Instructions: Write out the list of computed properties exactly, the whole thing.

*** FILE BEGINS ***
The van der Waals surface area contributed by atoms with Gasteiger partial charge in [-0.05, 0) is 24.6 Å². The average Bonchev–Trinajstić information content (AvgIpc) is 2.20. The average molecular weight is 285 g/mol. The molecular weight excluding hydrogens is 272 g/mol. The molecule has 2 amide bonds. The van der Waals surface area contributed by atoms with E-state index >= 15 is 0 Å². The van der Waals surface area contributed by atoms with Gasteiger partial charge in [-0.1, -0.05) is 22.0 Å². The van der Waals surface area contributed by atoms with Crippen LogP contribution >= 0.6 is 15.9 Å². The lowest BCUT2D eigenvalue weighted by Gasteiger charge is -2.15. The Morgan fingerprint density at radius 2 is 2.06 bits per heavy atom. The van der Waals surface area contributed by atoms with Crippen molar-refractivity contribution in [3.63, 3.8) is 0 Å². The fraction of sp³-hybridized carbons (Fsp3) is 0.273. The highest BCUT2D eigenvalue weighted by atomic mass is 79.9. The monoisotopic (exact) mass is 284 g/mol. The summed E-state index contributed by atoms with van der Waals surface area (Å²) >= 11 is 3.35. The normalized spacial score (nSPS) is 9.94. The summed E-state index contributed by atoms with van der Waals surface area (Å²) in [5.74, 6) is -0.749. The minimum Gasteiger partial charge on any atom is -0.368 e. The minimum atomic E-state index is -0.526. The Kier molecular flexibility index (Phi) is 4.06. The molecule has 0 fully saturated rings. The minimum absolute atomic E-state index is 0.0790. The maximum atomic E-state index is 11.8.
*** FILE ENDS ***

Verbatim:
The van der Waals surface area contributed by atoms with Gasteiger partial charge in [-0.05, 0) is 24.6 Å². The average Bonchev–Trinajstić information content (AvgIpc) is 2.20. The average molecular weight is 285 g/mol. The molecular weight excluding hydrogens is 272 g/mol. The molecule has 2 amide bonds. The van der Waals surface area contributed by atoms with E-state index >= 15 is 0 Å². The van der Waals surface area contributed by atoms with Gasteiger partial charge in [-0.1, -0.05) is 22.0 Å². The van der Waals surface area contributed by atoms with Crippen LogP contribution >= 0.6 is 15.9 Å². The lowest BCUT2D eigenvalue weighted by Gasteiger charge is -2.15. The Morgan fingerprint density at radius 2 is 2.06 bits per heavy atom. The van der Waals surface area contributed by atoms with Crippen molar-refractivity contribution in [3.63, 3.8) is 0 Å². The fraction of sp³-hybridized carbons (Fsp3) is 0.273. The highest BCUT2D eigenvalue weighted by atomic mass is 79.9. The monoisotopic (exact) mass is 284 g/mol. The summed E-state index contributed by atoms with van der Waals surface area (Å²) >= 11 is 3.35. The normalized spacial score (nSPS) is 9.94. The summed E-state index contributed by atoms with van der Waals surface area (Å²) in [5.74, 6) is -0.749. The minimum Gasteiger partial charge on any atom is -0.368 e. The minimum atomic E-state index is -0.526. The Kier molecular flexibility index (Phi) is 4.06. The molecule has 0 fully saturated rings. The minimum absolute atomic E-state index is 0.0790. The maximum atomic E-state index is 11.8.